Space Exploration

Inflatable Space Stations

NASA is considering the use of inflatable modules for the International Space Station (ISS). This idea has been proposed as early as in the 1960s, but it has never been put to use in space until Bigelow Aerospace took over the idea and developed two working prototypes and tested them in space. The main advantage of inflatable space stations is the fact that they are much lighter and take up less space at launch, which greatly cuts the costs of the whole endeavor.

Artist impression of a Bigelow inflatable space station with two Soyuz-class Russian capsules docked.
Artist impression of an inflatable space station with two Soyuz-class Russian capsules docked.
Image Credits: Bigelow Aerospace.

History of the concept of inflatable space stations:

In 1961 the tire manufacturer Goodyear was commissioned by NASA to develop prototypes of an inflatable space station. They looked like giant tires (an advertising attempt for their tire industry?) and could in theory house two astronauts. However, the project was never completed.

The Goodyear inflatable space station prototypeThe Goodyear inflatable space station prototype.
Image Credits: NASA.

Later on in the 1990s, when the first parts of ISS were being built, an inflatable module called the TransHab was being developed as the main crew quarters on the station. Again, the project was scrapped due to budget constraints.

A cross section view of the TransHab moduleA cross section view of the TransHab module.
Image Credits: NASA.

A private company called Bigelow Aerospace then bought the patents to this technology from NASA and has since been developing and testing prototypes in space. The two small, three meters long prototypes called Genesis I and II have been launched to space using decommissioned Russian missiles and have been successfully inflated in low Earth orbit in 2006 and 2007 respectively. A new 180-cubic-meter prototype called Sundancer is now being built and a larger 330-cubic-meter version is being planned.

An artist impression of Genesis I in low Earth orbit. Image Credits: Bigelow Aerospace.An artist impression of Genesis I in low Earth orbit.
Image Credits: Bigelow Aerospace.

How does this technology work?

Each Bigelow module is made of flexible, airtight fabric that expands when tanks release a breathable oxygen and nitrogen mixture inside. The fabric consists of multiple layers of Vectran, a double-strength variant of Kevlar, the material used in bulletproof vests. All this is coated with a conventional metallic foil that shields the module from micro meteorites and orbital debris.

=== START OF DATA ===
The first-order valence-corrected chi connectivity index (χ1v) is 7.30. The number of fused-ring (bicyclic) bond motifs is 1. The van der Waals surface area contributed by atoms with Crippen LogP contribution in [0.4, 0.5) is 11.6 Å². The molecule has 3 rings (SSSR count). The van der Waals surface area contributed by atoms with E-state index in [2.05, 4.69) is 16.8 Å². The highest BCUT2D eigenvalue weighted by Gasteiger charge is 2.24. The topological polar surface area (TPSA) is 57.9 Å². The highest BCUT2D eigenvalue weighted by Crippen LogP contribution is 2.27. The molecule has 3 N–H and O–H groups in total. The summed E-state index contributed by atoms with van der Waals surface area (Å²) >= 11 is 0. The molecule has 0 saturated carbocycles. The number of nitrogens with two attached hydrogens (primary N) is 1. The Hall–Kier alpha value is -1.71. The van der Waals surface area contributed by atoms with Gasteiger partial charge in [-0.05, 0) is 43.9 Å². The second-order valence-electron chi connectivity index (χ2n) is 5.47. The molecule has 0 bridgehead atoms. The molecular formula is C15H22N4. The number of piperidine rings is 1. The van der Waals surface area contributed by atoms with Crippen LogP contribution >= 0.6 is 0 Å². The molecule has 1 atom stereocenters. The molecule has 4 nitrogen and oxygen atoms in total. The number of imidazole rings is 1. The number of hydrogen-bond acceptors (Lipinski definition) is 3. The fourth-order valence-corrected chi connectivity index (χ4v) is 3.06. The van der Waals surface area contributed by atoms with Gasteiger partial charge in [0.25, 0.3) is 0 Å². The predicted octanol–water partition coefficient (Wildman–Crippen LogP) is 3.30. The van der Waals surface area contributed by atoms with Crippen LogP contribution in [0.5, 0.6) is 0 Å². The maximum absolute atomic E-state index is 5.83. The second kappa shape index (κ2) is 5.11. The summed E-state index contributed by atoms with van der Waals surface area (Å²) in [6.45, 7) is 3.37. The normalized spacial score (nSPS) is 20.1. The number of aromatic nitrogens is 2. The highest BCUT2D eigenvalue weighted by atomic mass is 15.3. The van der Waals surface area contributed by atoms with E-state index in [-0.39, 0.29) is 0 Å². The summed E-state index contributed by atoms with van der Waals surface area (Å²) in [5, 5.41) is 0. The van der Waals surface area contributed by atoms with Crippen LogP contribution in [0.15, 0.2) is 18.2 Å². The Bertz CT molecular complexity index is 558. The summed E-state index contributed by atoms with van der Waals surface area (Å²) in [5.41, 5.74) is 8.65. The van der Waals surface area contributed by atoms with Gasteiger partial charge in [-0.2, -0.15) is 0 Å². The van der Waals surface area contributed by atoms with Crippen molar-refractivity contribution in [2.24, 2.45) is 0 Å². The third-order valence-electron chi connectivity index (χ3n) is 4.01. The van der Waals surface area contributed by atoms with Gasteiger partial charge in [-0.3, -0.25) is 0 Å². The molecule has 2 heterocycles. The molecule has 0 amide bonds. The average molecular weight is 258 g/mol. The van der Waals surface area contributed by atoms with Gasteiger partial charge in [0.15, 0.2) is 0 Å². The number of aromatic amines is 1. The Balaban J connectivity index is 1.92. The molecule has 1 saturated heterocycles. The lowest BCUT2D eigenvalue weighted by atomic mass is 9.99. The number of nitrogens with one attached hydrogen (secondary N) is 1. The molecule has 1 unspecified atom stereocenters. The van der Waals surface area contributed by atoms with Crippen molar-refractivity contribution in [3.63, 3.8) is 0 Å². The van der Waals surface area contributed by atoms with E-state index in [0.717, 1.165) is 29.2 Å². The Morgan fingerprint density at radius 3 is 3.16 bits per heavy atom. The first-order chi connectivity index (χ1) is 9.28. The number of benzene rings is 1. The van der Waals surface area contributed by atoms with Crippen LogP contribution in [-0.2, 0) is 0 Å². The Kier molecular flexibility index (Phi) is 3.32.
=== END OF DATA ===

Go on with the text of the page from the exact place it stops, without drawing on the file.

According to Bigelow, in their simulations micrometeorites would completely puncture the metallic modules of the ISS, while the same micrometeorites would bounce off their inflatable module. A slightly stronger impact would only penetrate half-way through the Vectran fabric, while causing a disaster to the ISS. Moreover when a breach occurs in a metallic module, cracks appear in the structure, while an inflatable module would only have a hole the size of the micrometeoroid. In case of such a breach in a Bigelow module the astronauts inside would have up to 24 hours to find and seal it. All this means that the Bigelow module is much safer than the current ISS metallic modules, and that the popping balloon analogy is totally incorrect.

Current NASA plans:

NASA is considering docking a Bigelow module to the ISS for further testing. There are also plans of ordering a few such modules for the station. In the future, similar modules could be used for a Moon Base. However, with NASA’s new budget, it is still unknown if those plans will ever be fulfilled.

Artist rendering of an inflatable Moon Base. Image Credits: Bigelow Aerospace.Artist rendering of an inflatable Moon Base.
Image Credits: Bigelow Aerospace.

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Paul Tomaszewski is a science & tech writer as well as a programmer and entrepreneur. He is the founder and editor-in-chief of CosmoBC. He has a degree in computer science from John Abbott College, a bachelor's degree in technology from the Memorial University of Newfoundland, and completed some business and economics classes at Concordia University in Montreal. While in college he was the vice-president of the Astronomy Club. In his spare time he is an amateur astronomer and enjoys reading or watching science-fiction. You can follow him on LinkedIn and Twitter.


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